Few would argue that local team now play on some of the finest softball facilities in the world. With the SASA taking over all the Glenn Reeve diamonds the league has 6 fenced shale diamonds to go along with two of the greatest individual softball stadiums anywhere in Gordie Howe Fastball Field and Bob Van Impe Stadium. These facilities are a result of the hard work done by the thousands of local softball volunteers who support the league with their time. Every one of the 31 events hosted in the last 50 years has played a role in advancing our facilities to where they are today.
Over the years each diamond played on even it was not the quality of what we now have, has played an important part in the SASA’s 50 year history. The story of our facilities begin in the 60’s when great adult softball was pulling thousands of kids into minor softball and the SASA had competitive senior men’s leagues, a dominant women’s team and a long series of high-tournaments including the annual Saskatoon Merchant’s Tournament.
League history begins with a park that had a long history but was on it’s last life in Cairn’s Field on Idylwyld drive. (seen in the picture above from 1950) It was an iconic structure some considered eh mecca of softball, that was used for baseball and softball. Local pitching legend Joe Gallagher remembers pitching on the diamond that Gordie Howe hit homeruns on, from a spot just in front of the baseball mound. He remembers a time there in 50’s before the SASA when The King and His Court was slated to play there, the only problem was he wanted $250 and they usually charged a meagre 10 cents a person at the gate. According to Gallagher, the league upped the charge to 25 cents and packed 5000 people into Cairns field and Eddie Feigner got his money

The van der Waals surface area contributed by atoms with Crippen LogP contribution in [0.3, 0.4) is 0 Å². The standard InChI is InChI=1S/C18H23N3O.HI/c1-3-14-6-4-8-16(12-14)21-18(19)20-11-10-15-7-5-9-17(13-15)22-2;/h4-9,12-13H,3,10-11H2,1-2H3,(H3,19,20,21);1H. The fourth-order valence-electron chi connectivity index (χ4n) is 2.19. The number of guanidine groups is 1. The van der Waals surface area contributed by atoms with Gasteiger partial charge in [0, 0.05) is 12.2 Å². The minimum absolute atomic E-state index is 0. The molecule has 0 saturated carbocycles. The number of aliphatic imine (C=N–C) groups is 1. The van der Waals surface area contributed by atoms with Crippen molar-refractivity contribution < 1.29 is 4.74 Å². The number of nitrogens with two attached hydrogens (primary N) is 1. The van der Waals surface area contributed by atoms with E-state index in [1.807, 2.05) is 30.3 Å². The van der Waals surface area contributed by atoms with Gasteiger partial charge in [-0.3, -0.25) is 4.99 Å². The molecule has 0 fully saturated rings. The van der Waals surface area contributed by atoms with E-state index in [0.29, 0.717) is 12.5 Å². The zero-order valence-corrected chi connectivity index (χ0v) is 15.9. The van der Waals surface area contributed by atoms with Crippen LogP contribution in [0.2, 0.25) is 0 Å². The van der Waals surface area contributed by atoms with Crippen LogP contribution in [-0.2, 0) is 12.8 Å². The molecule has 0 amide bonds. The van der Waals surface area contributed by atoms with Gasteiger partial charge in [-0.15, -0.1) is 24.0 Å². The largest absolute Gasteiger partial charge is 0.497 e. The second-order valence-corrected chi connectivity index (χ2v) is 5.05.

Cairns Field set a standard that the next major facility was forced to live up to. In 1964, the SASA gathered 8900 signatures on a petition to city council for a lighted fastball field and led by Peter Sereda, a local softball group began raising funds to help build and equip the Gordie Howe Softball Diamond.
In January of 1965 city council approved the funding required for construction over three years. Unlike many recent projects this one was build early and in June 26, 1966 it opened with a men’s league double header. Early on doubleheaders used to bring in crowds as large as 1200. One of the highlights of the opening season was when the King and His Court made a return visit and faced pitchers Pete Zacharias and Red Friesen of the Saskatoon College Lads in front of more than 2,500 people. Those numbers came back in 1980 for the final of the Sr. Men’s National when Tournament Chairman Lyle Hassen ordered bleachers set past the outfield fence and people were told the gate there was no seats they would have to find a place to stand.